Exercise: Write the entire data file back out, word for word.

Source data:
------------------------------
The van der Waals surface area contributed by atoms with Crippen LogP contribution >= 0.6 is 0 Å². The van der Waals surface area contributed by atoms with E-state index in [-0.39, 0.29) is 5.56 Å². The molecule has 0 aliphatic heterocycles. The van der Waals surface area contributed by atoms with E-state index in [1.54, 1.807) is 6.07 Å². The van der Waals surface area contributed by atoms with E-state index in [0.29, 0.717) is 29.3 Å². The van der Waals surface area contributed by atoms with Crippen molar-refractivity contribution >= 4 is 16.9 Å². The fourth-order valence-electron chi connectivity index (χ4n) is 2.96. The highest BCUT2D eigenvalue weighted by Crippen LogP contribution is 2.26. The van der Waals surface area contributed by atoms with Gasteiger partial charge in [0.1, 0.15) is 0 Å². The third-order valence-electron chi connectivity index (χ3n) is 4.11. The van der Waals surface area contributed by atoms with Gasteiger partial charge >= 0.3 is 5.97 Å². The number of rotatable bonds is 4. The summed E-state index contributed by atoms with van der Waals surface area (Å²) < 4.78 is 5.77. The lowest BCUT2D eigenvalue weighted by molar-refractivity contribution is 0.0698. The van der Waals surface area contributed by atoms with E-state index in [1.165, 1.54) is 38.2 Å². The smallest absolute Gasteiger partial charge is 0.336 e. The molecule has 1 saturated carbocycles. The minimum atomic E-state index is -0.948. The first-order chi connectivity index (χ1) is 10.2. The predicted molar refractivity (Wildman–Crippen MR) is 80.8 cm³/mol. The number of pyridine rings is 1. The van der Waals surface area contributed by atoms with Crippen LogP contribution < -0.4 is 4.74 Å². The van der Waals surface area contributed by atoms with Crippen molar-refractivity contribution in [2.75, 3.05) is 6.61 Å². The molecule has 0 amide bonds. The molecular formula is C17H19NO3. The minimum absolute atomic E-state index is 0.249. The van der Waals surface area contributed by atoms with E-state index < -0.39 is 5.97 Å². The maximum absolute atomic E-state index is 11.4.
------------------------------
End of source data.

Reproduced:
The van der Waals surface area contributed by atoms with Crippen LogP contribution >= 0.6 is 0 Å². The van der Waals surface area contributed by atoms with E-state index in [-0.39, 0.29) is 5.56 Å². The molecule has 0 aliphatic heterocycles. The van der Waals surface area contributed by atoms with E-state index in [1.54, 1.807) is 6.07 Å². The van der Waals surface area contributed by atoms with E-state index in [0.29, 0.717) is 29.3 Å². The van der Waals surface area contributed by atoms with Crippen molar-refractivity contribution >= 4 is 16.9 Å². The fourth-order valence-electron chi connectivity index (χ4n) is 2.96. The highest BCUT2D eigenvalue weighted by Crippen LogP contribution is 2.26. The van der Waals surface area contributed by atoms with Gasteiger partial charge in [0.1, 0.15) is 0 Å². The third-order valence-electron chi connectivity index (χ3n) is 4.11. The van der Waals surface area contributed by atoms with Gasteiger partial charge >= 0.3 is 5.97 Å². The number of rotatable bonds is 4. The summed E-state index contributed by atoms with van der Waals surface area (Å²) < 4.78 is 5.77. The lowest BCUT2D eigenvalue weighted by molar-refractivity contribution is 0.0698. The van der Waals surface area contributed by atoms with E-state index in [1.165, 1.54) is 38.2 Å². The smallest absolute Gasteiger partial charge is 0.336 e. The molecule has 1 saturated carbocycles. The minimum atomic E-state index is -0.948. The first-order chi connectivity index (χ1) is 10.2. The predicted molar refractivity (Wildman–Crippen MR) is 80.8 cm³/mol. The number of pyridine rings is 1. The van der Waals surface area contributed by atoms with Crippen LogP contribution < -0.4 is 4.74 Å². The van der Waals surface area contributed by atoms with Crippen molar-refractivity contribution in [2.75, 3.05) is 6.61 Å². The molecule has 0 amide bonds. The molecular formula is C17H19NO3. The minimum absolute atomic E-state index is 0.249. The van der Waals surface area contributed by atoms with E-state index < -0.39 is 5.97 Å². The maximum absolute atomic E-state index is 11.4.